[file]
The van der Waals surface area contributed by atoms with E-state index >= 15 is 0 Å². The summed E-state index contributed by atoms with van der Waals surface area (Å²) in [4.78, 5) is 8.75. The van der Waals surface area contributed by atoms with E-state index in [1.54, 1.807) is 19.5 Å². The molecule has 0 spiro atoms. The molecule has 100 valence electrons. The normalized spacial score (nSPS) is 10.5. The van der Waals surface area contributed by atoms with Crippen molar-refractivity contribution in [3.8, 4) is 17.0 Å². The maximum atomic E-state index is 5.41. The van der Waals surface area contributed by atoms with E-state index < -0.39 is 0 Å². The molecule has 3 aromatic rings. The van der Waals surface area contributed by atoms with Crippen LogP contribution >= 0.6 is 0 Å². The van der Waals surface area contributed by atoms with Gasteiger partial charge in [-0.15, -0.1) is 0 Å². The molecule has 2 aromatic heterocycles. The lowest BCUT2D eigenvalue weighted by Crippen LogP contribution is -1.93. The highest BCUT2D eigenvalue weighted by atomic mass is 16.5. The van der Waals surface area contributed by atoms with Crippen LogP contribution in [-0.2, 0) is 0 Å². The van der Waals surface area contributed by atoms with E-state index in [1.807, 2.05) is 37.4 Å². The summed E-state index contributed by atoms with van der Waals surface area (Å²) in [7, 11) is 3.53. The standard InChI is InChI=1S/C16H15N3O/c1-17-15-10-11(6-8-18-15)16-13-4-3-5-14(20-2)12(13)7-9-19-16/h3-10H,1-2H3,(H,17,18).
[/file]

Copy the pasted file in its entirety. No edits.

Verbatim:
The van der Waals surface area contributed by atoms with E-state index >= 15 is 0 Å². The summed E-state index contributed by atoms with van der Waals surface area (Å²) in [4.78, 5) is 8.75. The van der Waals surface area contributed by atoms with E-state index in [1.54, 1.807) is 19.5 Å². The molecule has 0 spiro atoms. The molecule has 100 valence electrons. The normalized spacial score (nSPS) is 10.5. The van der Waals surface area contributed by atoms with Crippen molar-refractivity contribution in [3.8, 4) is 17.0 Å². The maximum atomic E-state index is 5.41. The van der Waals surface area contributed by atoms with E-state index < -0.39 is 0 Å². The molecule has 3 aromatic rings. The van der Waals surface area contributed by atoms with Crippen LogP contribution >= 0.6 is 0 Å². The van der Waals surface area contributed by atoms with Gasteiger partial charge in [-0.15, -0.1) is 0 Å². The molecule has 2 aromatic heterocycles. The lowest BCUT2D eigenvalue weighted by Crippen LogP contribution is -1.93. The highest BCUT2D eigenvalue weighted by atomic mass is 16.5. The van der Waals surface area contributed by atoms with Crippen LogP contribution in [-0.2, 0) is 0 Å². The van der Waals surface area contributed by atoms with E-state index in [1.807, 2.05) is 37.4 Å². The summed E-state index contributed by atoms with van der Waals surface area (Å²) in [7, 11) is 3.53. The standard InChI is InChI=1S/C16H15N3O/c1-17-15-10-11(6-8-18-15)16-13-4-3-5-14(20-2)12(13)7-9-19-16/h3-10H,1-2H3,(H,17,18).